Material Differences


A 20-year career on the catwalks and photo shoots of the international modelling world may not sound like an obvious backdrop from which to launch a successful interior design service and furniture brand.

But Atesh Salih – a former Face of Giorgio Armani, and familiar presence among the fashion pages of Vogue, Harpers & Queen and practically every other glossy style mag you can think of – always harboured distinctly less glamorous ambitions to roll his sleeves up and become a designer. To that end, during his years as a model he also renovated several houses and trained formally as a designer to hone his skills as a draughtsman.

Perhaps unsurprisingly, though, his years as a top male model were instrumental in shaping the diversity of ideas he brings to his clients’ homes. In part, he explains, it’s a reflection of the hothouse of creativity that is the fashion world. Fashion designers have to be more endlessly inventive than interior designers because of the pace of new ideas required, and he sucked up those ideas. ‘We take inspiration from construction, the use of colour, the detailing used in fashion – they all play a part,’ he says.

But his global travels also brought him into contact with the materials, styles and craft traditions of cultures all over the world, and he picked up a diverse collection of antiques and other ethnic pieces, as well as inspirations and contacts, along the way.

Those influences are subtly evident in the new range of furniture recently launched under the brand name Lampert & Harper by Atesh and his business partner Matthew Daines, who has more than 18 years experience in interior design for high-profile clients.

‘Our focus is on utilising the skills of artisans and craftsmen; rather than being over-decorative, we are interested in the way items are constructed and the treatment they’re given – for example, whether oak is brushed or scrubbed,’ says Matthew. ‘And the inside of a piece of furniture is as important as the outside: the quality and finish of the wood, the fittings, the hinges.’

They are evident too in the team’s broader approach to interior design, which, he adds, is all about creating spaces that feel as though they have evolved and can continue to evolve as the client adds bits and pieces over the years.  ‘We aim to create rooms that reflect how someone has travelled their life. It’s not about going to Heals, buying a load of stuff and it’s done. There has to be more of a story to it,’ he explains. ‘People take pride in their homes being different from anyone else’s, and we have to help them express their character.’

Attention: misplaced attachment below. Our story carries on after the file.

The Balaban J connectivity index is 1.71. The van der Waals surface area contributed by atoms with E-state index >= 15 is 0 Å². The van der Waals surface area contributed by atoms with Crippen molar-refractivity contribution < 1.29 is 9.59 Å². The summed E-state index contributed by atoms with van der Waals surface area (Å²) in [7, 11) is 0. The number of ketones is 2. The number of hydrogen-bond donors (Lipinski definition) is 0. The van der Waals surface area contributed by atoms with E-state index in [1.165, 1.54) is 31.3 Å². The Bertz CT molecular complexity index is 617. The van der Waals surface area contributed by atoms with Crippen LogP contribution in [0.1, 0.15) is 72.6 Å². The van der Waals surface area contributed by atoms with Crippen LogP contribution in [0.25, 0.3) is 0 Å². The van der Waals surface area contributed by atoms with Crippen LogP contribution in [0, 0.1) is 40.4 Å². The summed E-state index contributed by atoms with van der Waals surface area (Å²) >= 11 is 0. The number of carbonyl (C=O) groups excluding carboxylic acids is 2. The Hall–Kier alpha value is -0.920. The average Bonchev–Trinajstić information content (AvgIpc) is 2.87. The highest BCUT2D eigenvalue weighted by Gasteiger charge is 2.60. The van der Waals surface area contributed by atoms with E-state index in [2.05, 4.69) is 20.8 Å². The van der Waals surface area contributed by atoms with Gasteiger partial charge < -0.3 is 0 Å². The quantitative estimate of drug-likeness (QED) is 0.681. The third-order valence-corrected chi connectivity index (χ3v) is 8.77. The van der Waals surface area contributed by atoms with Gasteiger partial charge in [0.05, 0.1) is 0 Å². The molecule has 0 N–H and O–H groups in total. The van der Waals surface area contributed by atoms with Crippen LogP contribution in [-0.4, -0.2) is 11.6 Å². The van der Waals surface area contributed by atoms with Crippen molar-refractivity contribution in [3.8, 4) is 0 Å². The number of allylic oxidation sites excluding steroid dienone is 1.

Atesh agrees: they certainly do not set out to create a ‘Lampert & Harper look’. ‘There’s often a fine but important line between designers selling a “signature style” and giving the client what they actually want,’ he observes.

‘We don’t follow trends at all. For us, the real challenge is to successfully combine a diversity of pieces, textures, colours, styles, and create a place that captures a sense of history, understatement, refinement, luxury, elegance, practicality, modernity. That’s a lot to get into a room! In effect, although the end result seems uncluttered, it’s actually very “busy” with different influences, but there is a commonality to them.’ Matthew offers a deft analogy: ‘Walking into a well-designed room should be like arriving at a party – you don’t want everything saying hello to you at once.’

But while Atesh’s fashion background may provide a useful source of inspiration for their work, the two are keen to dispel the fluffy, superficial image of interior design, and they highlight the extent to which designers can add real value.

However, that’s not always as straightforward as it might be. All too often, they say, designers are brought in too late, after the architect has reshaped a home and asked to ‘finish’ it.

That’s an unsatisfactory approach, says Atesh. ‘We’ll say OK, but what a shame – if we’re aiming to achieve a particular end result, we do need to know what’s coming before and work with the architect from the outset, in order not to have to either change what’s already been done or make structural compromises that detract from the finished style.’

Matthew agrees on the value of early involvement. ‘It’s about getting the “canvas” of the building – the structure, the architectural finishes, walls, flooring – right; it’s much easier to layer up and also to change at a later date without destroying the whole.’

He thinks for a moment and pulls out another analogy. ‘That canvas is like a really good haircut – get it right and it “sets the scene” of your image; but also it works for the daily practicalities of your lifestyle.’ Perhaps the catwalk connection is not so far below the surface after all.

For more information visit www.lampertandharper.com 

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